Wednesday, November 29, 2006

Early bird gets the worm

I have never been an early riser because I sleep late at night, and I am used to working into the night. I always considered myself nocturnal. Then, I read this blog by Steve Pavlina about rising early, and tried to follow it in vain.

I always wondered about the benefits of rising early, and being able to accomplish a lot even before my colleagues got to the office. But, I never had a chance to experience it first hand.

Now that I am in Bangalore (several timezones away from home) with my daughter who refuses to come out of her jet lag, I am forced to wake up early. I have been waking up at around 4 AM daily. Of course, I am not able to go late into the night partially due to jet lag. But, I am able to notice the things I am doing, and how they are different from what I used to do when I wake up later (around 6:30AM).

I can now read the news at leisure. I even read the paper newspaper, and have time to complete the sudoku in it too. I get a lot more quite time before everyone wakes up. Of course, my daughter gives me company, at present. I can do my exercises and be energised for the whole day. Living in the West coast, I can utilize this opportunity to work with my colleagues on the East coast or even the 'better' coast. By the time others are awake and getting ready to go to work, I have already accomplished a lot.

I will report more in the next week and jot down my experience in getting up early.

Singapore tourism

OK, I have not been able to blog as much as I promised due to a variety of reasons. So, here I go with my first post from Bangalore.

We flew to India on Singapore Airlines, and had a stopover of over 8 hours in Singapore. Since I had never been to Singapore, I took the free Singapore tour offered by the Singapore tourism. It was a good 1.5 hr long tour which takes you around the city (downtown, Chinatown, little India, etc.). What a great way to promote tourism. I was amazed by what they do for transit passengers passing through Singapore.

One thing I would have done to make it an even better tour was to add variety to let people taste Singapore with all their senses. I feel that they should offer a variety of packages (based on the transit time) so tourists can choose from these and enjoy Singapore to the fullest. For people with 5 hrs or more of transit time, they should offer a longer version of the tour which could include a boat ride in the river or the harbour area. For people with even more time, they could offer a tour that allows the passengers to get down at one of the shopping complexes, and shop as well as taste the local food offerings. They could also provide a tour with stops at the beach.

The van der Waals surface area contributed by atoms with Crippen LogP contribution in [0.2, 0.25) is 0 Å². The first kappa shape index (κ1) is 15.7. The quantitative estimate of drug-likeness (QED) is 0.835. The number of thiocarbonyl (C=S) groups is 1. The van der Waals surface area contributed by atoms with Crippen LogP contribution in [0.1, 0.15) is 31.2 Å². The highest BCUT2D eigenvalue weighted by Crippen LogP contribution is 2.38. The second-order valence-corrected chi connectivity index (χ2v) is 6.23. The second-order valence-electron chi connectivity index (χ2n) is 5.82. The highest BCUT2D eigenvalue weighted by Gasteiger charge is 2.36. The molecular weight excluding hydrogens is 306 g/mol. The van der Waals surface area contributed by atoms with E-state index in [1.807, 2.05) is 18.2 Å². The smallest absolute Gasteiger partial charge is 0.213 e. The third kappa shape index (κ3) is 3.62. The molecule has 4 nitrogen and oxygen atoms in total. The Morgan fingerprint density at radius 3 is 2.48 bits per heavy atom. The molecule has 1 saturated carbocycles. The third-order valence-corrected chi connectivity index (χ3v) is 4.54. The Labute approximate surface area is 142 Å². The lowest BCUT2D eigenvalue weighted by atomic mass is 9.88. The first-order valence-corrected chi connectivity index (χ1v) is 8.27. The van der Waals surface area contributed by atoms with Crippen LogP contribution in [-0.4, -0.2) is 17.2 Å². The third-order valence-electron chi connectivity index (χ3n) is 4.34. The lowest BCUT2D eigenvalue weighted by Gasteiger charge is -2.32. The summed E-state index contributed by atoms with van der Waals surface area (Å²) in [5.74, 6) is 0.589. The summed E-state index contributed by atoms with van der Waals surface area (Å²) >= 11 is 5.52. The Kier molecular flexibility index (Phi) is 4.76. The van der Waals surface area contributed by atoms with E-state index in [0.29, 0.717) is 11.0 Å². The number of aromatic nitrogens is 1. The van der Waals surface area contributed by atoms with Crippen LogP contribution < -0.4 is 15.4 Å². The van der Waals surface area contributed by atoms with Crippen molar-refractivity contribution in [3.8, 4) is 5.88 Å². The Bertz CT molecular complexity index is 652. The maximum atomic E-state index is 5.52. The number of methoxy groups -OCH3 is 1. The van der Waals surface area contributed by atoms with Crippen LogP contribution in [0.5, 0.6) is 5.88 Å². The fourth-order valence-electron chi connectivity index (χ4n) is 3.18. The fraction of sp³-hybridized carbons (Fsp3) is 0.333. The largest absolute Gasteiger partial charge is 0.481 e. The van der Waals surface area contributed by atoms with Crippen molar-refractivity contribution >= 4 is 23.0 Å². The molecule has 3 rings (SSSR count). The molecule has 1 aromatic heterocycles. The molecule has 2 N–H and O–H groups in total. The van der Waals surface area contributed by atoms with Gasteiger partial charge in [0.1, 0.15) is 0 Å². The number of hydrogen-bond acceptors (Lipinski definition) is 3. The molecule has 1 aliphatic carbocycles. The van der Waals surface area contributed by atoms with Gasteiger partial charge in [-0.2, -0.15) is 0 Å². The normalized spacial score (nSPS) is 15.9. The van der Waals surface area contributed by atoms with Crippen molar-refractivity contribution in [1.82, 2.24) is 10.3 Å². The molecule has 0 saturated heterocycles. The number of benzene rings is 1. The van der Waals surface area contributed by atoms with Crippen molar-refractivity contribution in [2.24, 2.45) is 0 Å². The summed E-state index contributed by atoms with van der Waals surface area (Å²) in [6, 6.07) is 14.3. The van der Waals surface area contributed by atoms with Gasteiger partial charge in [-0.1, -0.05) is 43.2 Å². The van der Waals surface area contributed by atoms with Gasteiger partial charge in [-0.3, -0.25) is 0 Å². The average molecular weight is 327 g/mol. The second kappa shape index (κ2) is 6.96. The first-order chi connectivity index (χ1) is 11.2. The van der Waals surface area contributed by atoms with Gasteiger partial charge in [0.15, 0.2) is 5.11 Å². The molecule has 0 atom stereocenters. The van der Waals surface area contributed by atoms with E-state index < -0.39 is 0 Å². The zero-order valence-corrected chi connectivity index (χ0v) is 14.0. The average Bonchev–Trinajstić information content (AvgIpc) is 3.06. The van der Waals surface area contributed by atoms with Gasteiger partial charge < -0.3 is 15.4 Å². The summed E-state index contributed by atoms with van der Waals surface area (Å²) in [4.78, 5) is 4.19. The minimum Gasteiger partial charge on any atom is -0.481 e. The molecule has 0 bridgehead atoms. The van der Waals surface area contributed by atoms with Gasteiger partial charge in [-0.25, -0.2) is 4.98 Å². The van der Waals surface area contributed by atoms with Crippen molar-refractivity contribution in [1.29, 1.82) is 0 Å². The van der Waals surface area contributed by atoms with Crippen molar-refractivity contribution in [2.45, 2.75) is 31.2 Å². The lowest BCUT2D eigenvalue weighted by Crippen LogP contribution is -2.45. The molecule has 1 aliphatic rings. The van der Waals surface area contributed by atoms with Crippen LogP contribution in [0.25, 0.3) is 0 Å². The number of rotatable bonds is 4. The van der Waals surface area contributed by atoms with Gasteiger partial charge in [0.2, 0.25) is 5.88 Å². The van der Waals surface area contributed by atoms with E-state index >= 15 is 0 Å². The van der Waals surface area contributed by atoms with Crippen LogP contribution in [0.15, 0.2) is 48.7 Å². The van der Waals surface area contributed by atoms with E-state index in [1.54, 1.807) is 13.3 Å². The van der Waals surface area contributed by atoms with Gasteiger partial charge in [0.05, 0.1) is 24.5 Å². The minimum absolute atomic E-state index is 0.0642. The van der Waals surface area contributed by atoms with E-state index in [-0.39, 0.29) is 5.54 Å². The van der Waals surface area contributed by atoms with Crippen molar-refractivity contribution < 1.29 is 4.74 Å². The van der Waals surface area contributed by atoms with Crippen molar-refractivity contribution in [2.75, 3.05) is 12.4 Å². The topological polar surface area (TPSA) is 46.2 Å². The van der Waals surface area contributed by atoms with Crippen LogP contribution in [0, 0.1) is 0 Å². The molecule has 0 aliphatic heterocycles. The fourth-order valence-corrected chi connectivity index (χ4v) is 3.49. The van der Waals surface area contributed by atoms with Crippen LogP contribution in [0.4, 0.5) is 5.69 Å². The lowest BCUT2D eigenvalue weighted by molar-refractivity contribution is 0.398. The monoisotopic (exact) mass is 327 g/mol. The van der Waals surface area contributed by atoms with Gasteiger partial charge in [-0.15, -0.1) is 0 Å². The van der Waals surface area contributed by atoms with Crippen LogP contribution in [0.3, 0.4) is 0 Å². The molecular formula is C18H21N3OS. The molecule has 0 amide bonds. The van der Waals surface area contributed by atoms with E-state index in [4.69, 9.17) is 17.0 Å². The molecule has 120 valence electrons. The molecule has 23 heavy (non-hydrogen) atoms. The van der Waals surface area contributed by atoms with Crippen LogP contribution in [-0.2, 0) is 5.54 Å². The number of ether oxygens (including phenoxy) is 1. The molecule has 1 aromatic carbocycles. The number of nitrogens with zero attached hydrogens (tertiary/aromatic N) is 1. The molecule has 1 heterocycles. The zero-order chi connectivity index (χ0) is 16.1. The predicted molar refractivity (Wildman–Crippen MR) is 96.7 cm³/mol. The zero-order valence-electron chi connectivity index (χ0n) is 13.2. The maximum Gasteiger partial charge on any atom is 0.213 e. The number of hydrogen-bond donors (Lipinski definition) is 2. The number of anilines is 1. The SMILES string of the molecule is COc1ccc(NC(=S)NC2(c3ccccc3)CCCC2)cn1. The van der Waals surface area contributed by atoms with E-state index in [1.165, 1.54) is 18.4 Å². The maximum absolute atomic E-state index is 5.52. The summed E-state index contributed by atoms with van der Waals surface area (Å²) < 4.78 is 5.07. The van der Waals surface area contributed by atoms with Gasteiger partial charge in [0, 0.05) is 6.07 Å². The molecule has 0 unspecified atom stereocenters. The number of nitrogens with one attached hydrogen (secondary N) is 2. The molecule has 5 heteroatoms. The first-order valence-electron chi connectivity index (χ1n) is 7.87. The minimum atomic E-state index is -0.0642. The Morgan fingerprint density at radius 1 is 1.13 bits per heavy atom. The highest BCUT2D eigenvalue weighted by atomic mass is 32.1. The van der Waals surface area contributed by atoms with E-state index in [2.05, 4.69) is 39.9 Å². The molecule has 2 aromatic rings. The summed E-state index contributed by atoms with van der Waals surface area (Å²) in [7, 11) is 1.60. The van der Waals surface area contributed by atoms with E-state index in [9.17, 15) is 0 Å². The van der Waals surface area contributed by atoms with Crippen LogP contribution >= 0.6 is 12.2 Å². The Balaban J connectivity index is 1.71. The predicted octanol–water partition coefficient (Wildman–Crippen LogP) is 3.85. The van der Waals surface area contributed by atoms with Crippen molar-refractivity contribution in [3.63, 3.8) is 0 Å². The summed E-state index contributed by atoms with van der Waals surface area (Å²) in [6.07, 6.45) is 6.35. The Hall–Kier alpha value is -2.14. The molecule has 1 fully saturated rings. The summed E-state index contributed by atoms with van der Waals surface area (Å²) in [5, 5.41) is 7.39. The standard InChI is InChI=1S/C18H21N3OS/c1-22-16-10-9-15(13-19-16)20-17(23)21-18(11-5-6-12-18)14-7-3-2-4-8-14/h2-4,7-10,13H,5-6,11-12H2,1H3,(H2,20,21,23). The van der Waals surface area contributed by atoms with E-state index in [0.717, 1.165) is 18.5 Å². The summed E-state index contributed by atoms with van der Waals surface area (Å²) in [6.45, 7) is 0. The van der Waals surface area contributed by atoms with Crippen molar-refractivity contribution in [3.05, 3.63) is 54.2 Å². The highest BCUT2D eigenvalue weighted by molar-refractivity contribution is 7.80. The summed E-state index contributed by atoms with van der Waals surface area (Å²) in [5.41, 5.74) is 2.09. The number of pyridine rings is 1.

The variety is endless. The opportunities to promote tourism are limitless. Of course, there will be some challenges in implementing all these, but none are insurmountable.

The benefits to Singapore are enormous.

Tuesday, November 21, 2006

India, here I come...

I will be visiting India in the month of December, and will mostly be in South India. I plan on blogging my experiences in India. The current plan is to blog daily, and capture all aspects of life in India in both words as well as pictures.

So, visit this page often for updates from India.

Monday, November 20, 2006

welches zweite Sprache?

I grew up in a place where I was exposed to a [central] official language (Hindi), a regional language (Kannada) and an [regional] official language (English, in case of Karnataka). So, it made sense to learn a second language in school. English was useful since it was the main official language, and Kannada was useful since it was the spoken language as well as official in some places.

Now that I am in an English speaking country, I started wondering why our children should learn a second language. There is no specific business need to learn another language, as long as you are in the US.

The only reason I could think of was that it would help broaden one's mind. Learning another language allows you to read literature in that language which in turn exposes you to a different culture and thought processes. You get to have a deeper understanding of your own as well as other cultures. I recently read that research has shown that studying another language actually improves your math and verbal abilities. Maybe, this is attributed to the additional neurons and connections made..

Of course, knowing another foreign language will expand your growth and job opportunities. With today's global economy, it makes a lot of sense to be multi-lingual.